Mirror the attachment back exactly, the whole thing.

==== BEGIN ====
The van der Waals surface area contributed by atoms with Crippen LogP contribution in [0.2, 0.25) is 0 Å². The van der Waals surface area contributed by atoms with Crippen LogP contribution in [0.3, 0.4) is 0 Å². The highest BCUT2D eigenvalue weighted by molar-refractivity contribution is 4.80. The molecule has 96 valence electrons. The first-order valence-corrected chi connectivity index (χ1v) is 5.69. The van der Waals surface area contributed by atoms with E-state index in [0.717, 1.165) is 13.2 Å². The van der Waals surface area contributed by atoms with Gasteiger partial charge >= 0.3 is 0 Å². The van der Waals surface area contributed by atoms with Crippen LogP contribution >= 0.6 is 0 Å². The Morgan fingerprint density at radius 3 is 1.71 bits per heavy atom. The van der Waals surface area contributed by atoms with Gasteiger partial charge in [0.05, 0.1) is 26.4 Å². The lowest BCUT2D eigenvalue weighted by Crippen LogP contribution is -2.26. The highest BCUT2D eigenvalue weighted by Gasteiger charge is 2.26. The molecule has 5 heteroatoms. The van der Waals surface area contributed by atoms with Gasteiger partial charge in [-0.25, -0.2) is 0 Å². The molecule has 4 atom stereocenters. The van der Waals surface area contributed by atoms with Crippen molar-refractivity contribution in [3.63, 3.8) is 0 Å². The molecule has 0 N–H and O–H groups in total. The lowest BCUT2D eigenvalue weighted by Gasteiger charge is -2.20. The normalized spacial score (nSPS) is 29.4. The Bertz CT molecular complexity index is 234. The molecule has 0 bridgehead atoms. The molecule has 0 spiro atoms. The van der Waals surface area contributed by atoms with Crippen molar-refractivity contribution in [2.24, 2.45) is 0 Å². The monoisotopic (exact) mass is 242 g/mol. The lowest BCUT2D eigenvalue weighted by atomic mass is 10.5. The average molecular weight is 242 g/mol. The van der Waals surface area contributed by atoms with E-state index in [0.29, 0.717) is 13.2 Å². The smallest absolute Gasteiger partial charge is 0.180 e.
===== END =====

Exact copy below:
The van der Waals surface area contributed by atoms with Crippen LogP contribution in [0.2, 0.25) is 0 Å². The van der Waals surface area contributed by atoms with Crippen LogP contribution in [0.3, 0.4) is 0 Å². The highest BCUT2D eigenvalue weighted by molar-refractivity contribution is 4.80. The molecule has 96 valence electrons. The first-order valence-corrected chi connectivity index (χ1v) is 5.69. The van der Waals surface area contributed by atoms with E-state index in [0.717, 1.165) is 13.2 Å². The van der Waals surface area contributed by atoms with Gasteiger partial charge >= 0.3 is 0 Å². The van der Waals surface area contributed by atoms with Crippen LogP contribution >= 0.6 is 0 Å². The Morgan fingerprint density at radius 3 is 1.71 bits per heavy atom. The van der Waals surface area contributed by atoms with Gasteiger partial charge in [0.05, 0.1) is 26.4 Å². The lowest BCUT2D eigenvalue weighted by Crippen LogP contribution is -2.26. The highest BCUT2D eigenvalue weighted by Gasteiger charge is 2.26. The molecule has 5 heteroatoms. The van der Waals surface area contributed by atoms with Gasteiger partial charge in [-0.25, -0.2) is 0 Å². The molecule has 4 atom stereocenters. The van der Waals surface area contributed by atoms with Crippen molar-refractivity contribution in [3.63, 3.8) is 0 Å². The molecule has 0 N–H and O–H groups in total. The lowest BCUT2D eigenvalue weighted by Gasteiger charge is -2.20. The normalized spacial score (nSPS) is 29.4. The Bertz CT molecular complexity index is 234. The molecule has 0 bridgehead atoms. The molecule has 0 spiro atoms. The van der Waals surface area contributed by atoms with Crippen molar-refractivity contribution in [2.24, 2.45) is 0 Å². The monoisotopic (exact) mass is 242 g/mol. The lowest BCUT2D eigenvalue weighted by atomic mass is 10.5. The average molecular weight is 242 g/mol. The van der Waals surface area contributed by atoms with E-state index in [0.29, 0.717) is 13.2 Å². The smallest absolute Gasteiger partial charge is 0.180 e.